61  AUS (Sydney)          413.887 ns
62  SASO (Riyadh)         614.583 ns
63  NMLS (Sepang)         692.325 ns
64  BOM (Skopje)          837.749 ns
65  IFAG (Wettzell)       936.185 ns
66  HKO (Hong_Kong)       1089.931 ns
67  MTC (Makkah)          1167.348 ns
68  SMU (Bratislava)      1419.064 ns
69  NIMB (Bucharest)      1812.964 ns
70  ONBA (Buenos_Aires)   2222.486 ns
71  UME (Gebze-Kocaeli)   2403.381 ns
72  BIM (Sofiya)          7003.478 ns
73  DFNT (Tunis)          20450.450 ns
74  MBM (Podgorica)       52659.580 ns
75  MKEH (Budapest)       65626.933 ns

Pulse distribution amplifier output skew

Here is the measured output delay skew from four of my "PDA 2017.01" designs, based on LT1711 comparator driving a 74AC14 schmidt trigger which in turn drives eight 74AC04 output-stages.

Also included is my earlier measurement of an Ettus OctoClock.

Although the PCB was designed with equal-length traces for the output stages it appears that channels 3-4 and 5-6 are consistently late, and some shortening of the traces would improve things. I tried this on one PCB (blue data points) with moderate success.

Measurement setup: 1PPS source to 50-ohm splitter. One output of the splitter drives CH1(start) of a time interval counter (HPAK 53230A), the other output drives the input of the pulse distribution amplifier. Outputs wired to CH2(stop) of the counter and measured for 100 s or more (delay is average of 100 pulses). Counter inputs DC-coupled, 50 Ohms, trigger level 1.0 V.

Frequency Distribution Amplifier 2017.01

1:8 frequency distribution amplifier based on LMH6702 and LMH6609 op-amps.

In particular the power-supply section using a common-mode choke, a Murata BNX025 filter, and low-noise regulators LT1963 and LT3015 seems to work quite well. I also used ferrites (2 kOhm @ 100 MHz) as well as an RC-filter on all supply pins. Perhaps overkill? Performance with the intended AC/DC brick is still to be verified.

Measurements around 10 MHz show a 1 dB compression at over 14 dBm and an IP3 of around 27 to 30 dBm. The gain extends beyond 100 MHz with some gain-peaking.

Some measurements of residual phase-noise with a 3120A phase-meter, at 10 MHz. My earlier distribution amplifier required shielding with aluminium foil as well as powering from a lead-acid battery to achieve a reasonably quiet phase-noise spectrum. These measurements were done with lab power-supplies for +/-12 V to the board and without any shielding.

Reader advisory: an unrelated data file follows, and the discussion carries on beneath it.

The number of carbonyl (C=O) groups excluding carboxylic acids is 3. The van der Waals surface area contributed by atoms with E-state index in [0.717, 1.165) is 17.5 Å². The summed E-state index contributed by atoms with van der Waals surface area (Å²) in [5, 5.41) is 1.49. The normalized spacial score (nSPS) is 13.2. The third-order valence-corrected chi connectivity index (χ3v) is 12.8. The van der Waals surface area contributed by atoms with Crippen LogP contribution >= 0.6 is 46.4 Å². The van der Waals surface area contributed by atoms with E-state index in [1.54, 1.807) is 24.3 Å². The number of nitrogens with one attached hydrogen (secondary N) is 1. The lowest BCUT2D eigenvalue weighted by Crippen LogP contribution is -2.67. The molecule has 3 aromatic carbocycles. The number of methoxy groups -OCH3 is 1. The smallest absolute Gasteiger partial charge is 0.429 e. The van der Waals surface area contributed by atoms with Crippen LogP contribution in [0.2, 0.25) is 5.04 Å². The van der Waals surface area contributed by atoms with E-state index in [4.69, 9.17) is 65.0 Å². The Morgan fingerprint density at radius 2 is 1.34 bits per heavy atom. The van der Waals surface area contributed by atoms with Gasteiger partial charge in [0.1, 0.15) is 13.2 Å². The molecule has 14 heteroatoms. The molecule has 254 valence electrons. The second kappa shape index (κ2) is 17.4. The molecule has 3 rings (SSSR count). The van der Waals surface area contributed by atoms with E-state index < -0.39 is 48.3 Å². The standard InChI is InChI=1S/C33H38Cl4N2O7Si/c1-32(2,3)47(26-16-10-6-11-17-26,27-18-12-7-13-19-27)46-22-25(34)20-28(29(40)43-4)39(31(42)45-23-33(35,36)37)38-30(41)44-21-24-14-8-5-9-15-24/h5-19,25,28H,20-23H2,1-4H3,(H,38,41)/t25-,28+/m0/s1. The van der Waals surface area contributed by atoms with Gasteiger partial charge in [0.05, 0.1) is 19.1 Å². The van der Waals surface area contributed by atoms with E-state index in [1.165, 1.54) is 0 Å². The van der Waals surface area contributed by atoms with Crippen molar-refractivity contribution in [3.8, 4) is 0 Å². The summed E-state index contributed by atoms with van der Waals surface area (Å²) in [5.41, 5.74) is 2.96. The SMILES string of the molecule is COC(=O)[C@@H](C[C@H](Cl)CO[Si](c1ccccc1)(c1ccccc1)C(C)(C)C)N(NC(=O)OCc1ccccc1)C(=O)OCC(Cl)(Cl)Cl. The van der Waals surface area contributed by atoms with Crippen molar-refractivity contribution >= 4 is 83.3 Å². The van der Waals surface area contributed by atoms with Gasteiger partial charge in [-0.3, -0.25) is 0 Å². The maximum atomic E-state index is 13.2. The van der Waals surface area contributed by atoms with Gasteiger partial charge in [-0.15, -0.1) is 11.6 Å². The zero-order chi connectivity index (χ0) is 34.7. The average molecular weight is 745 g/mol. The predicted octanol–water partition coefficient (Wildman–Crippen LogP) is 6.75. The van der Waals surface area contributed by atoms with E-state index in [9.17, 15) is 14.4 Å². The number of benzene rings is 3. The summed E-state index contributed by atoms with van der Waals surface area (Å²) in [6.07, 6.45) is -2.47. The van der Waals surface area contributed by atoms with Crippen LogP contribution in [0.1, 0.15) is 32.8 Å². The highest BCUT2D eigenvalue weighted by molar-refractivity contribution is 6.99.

Finally some measurements of gain vs. frequency with a Rigol spectrum analyzer.

 

Pulse Distribution Amplifier 2017.01

A new pulse distribution amplifier for 1PPS distribution.

The input is fed to a LT1711 comparator triggering at 1.0 V (set by reference ADR423). This edge is buffered by 74AC14 before 1:8 fan-out to output-stages with three 74AC04 inverters in parallel driving the outputs.

Preliminary measurements show around 200ps channel-to-channel propagation skew - to be improved on by further trace-length matching or tuning. More measurements to follow.

Distribution Amplifier 2017.01

A new distribution amplifier design featuring a 1PPS pulse distribution amplifier (PDA) and a 5/10 MHz frequency distribution amplifier (FDA).

1U 150mm deep rack-enclosure from Schaeffer. Prototype PCBs without soldermask or silkscreen from Prinel. Both the FDA and PDA boards have 1:8 fan-out with 9 BNC (optionally SMA) connectors spaced 16mm apart. The boards fit comfortably side-by side on a 19" rack panel. Some funky BNC-cables with unusually large connectors may not fit side-by-side 16mm apart - a price to pay for the compact design. The plan is to use an +/-12 AC/DC brick power-supply (not shown) which fits in the back of the enclosure.

Detailed posts on the PDA and FDA boards to follow.

Leap second 2016-12-31

Insertion of the 37th leap second on 2016-12-31. Note how 23:59:59 is held for 2 seconds on the displays. The beeps come from our modified-DCF77 AM-coded 25 MHz radio transmitter.

More analysis to come later based on NTP logs. Some stratum-2 NTP servers seemed to take up to 10 minutes to apply the leap second.

Tempus Kajanus

Possibly the longest White Rabbit link in operation currently. More info in our paper: "White Rabbit Precision Time Protocol on Long Distance Fiber Links" http://dx.doi.org/10.1109/TUFFC.2016.2518122
mikes_espoo-kajaani_aw2016-12-01